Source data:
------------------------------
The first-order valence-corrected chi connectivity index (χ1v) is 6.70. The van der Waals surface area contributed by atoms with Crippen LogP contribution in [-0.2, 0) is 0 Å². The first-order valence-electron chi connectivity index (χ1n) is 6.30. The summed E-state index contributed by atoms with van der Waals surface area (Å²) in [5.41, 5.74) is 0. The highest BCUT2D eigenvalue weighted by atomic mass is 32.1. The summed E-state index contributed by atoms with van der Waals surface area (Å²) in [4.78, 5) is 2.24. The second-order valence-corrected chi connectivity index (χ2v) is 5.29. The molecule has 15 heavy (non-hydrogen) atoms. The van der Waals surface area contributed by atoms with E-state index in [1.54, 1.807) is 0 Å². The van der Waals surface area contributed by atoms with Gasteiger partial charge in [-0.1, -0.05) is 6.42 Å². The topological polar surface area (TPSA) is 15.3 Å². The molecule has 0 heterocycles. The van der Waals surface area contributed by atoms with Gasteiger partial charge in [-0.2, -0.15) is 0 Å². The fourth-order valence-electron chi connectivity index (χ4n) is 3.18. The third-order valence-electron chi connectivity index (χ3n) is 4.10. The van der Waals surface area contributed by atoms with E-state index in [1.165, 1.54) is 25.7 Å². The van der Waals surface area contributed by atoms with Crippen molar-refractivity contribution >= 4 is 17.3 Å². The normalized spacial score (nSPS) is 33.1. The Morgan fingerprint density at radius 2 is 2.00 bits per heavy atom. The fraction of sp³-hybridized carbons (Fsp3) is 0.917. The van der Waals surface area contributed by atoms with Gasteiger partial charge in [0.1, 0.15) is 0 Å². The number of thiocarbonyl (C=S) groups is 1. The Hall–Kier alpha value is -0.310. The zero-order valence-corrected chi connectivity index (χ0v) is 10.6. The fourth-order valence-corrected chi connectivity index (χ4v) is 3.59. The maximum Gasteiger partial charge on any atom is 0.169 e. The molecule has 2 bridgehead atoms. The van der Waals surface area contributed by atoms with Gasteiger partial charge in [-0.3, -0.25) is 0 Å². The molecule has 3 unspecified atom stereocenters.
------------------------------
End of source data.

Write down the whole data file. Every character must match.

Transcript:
The first-order valence-corrected chi connectivity index (χ1v) is 6.70. The van der Waals surface area contributed by atoms with Crippen LogP contribution in [-0.2, 0) is 0 Å². The first-order valence-electron chi connectivity index (χ1n) is 6.30. The summed E-state index contributed by atoms with van der Waals surface area (Å²) in [5.41, 5.74) is 0. The highest BCUT2D eigenvalue weighted by atomic mass is 32.1. The summed E-state index contributed by atoms with van der Waals surface area (Å²) in [4.78, 5) is 2.24. The second-order valence-corrected chi connectivity index (χ2v) is 5.29. The molecule has 15 heavy (non-hydrogen) atoms. The van der Waals surface area contributed by atoms with E-state index in [1.54, 1.807) is 0 Å². The van der Waals surface area contributed by atoms with Gasteiger partial charge in [-0.1, -0.05) is 6.42 Å². The topological polar surface area (TPSA) is 15.3 Å². The molecule has 0 heterocycles. The van der Waals surface area contributed by atoms with Gasteiger partial charge in [-0.2, -0.15) is 0 Å². The fourth-order valence-electron chi connectivity index (χ4n) is 3.18. The third-order valence-electron chi connectivity index (χ3n) is 4.10. The van der Waals surface area contributed by atoms with E-state index in [1.165, 1.54) is 25.7 Å². The van der Waals surface area contributed by atoms with Crippen molar-refractivity contribution >= 4 is 17.3 Å². The normalized spacial score (nSPS) is 33.1. The Morgan fingerprint density at radius 2 is 2.00 bits per heavy atom. The fraction of sp³-hybridized carbons (Fsp3) is 0.917. The van der Waals surface area contributed by atoms with Gasteiger partial charge in [0.1, 0.15) is 0 Å². The number of thiocarbonyl (C=S) groups is 1. The Hall–Kier alpha value is -0.310. The zero-order valence-corrected chi connectivity index (χ0v) is 10.6. The fourth-order valence-corrected chi connectivity index (χ4v) is 3.59. The maximum Gasteiger partial charge on any atom is 0.169 e. The molecule has 2 bridgehead atoms. The van der Waals surface area contributed by atoms with Gasteiger partial charge in [-0.3, -0.25) is 0 Å². The molecule has 3 unspecified atom stereocenters.